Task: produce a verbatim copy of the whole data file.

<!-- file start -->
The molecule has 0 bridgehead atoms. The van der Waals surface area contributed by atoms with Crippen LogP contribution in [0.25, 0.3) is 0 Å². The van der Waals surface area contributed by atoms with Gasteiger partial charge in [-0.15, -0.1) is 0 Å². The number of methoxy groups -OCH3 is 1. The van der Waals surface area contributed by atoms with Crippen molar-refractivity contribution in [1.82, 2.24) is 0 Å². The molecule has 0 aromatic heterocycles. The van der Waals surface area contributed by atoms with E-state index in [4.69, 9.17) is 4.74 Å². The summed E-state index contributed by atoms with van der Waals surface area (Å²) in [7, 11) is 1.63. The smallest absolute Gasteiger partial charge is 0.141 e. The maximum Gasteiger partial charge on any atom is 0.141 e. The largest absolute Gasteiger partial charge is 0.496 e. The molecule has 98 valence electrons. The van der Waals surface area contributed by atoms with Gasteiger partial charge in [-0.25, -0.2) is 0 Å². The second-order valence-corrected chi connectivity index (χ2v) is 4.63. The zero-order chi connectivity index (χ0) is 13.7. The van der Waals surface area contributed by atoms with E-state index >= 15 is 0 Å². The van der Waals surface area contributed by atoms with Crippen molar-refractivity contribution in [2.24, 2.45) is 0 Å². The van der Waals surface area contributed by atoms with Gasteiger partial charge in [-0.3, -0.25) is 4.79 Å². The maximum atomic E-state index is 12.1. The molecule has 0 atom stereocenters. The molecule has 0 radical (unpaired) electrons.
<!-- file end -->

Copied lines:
The molecule has 0 bridgehead atoms. The van der Waals surface area contributed by atoms with Crippen LogP contribution in [0.25, 0.3) is 0 Å². The van der Waals surface area contributed by atoms with Gasteiger partial charge in [-0.15, -0.1) is 0 Å². The number of methoxy groups -OCH3 is 1. The van der Waals surface area contributed by atoms with Crippen molar-refractivity contribution in [1.82, 2.24) is 0 Å². The molecule has 0 aromatic heterocycles. The van der Waals surface area contributed by atoms with E-state index in [4.69, 9.17) is 4.74 Å². The summed E-state index contributed by atoms with van der Waals surface area (Å²) in [7, 11) is 1.63. The smallest absolute Gasteiger partial charge is 0.141 e. The maximum Gasteiger partial charge on any atom is 0.141 e. The largest absolute Gasteiger partial charge is 0.496 e. The molecule has 98 valence electrons. The van der Waals surface area contributed by atoms with Gasteiger partial charge in [-0.25, -0.2) is 0 Å². The second-order valence-corrected chi connectivity index (χ2v) is 4.63. The zero-order chi connectivity index (χ0) is 13.7. The van der Waals surface area contributed by atoms with E-state index >= 15 is 0 Å². The van der Waals surface area contributed by atoms with Crippen molar-refractivity contribution in [2.24, 2.45) is 0 Å². The van der Waals surface area contributed by atoms with Gasteiger partial charge in [-0.3, -0.25) is 4.79 Å². The maximum atomic E-state index is 12.1. The molecule has 0 atom stereocenters. The molecule has 0 radical (unpaired) electrons.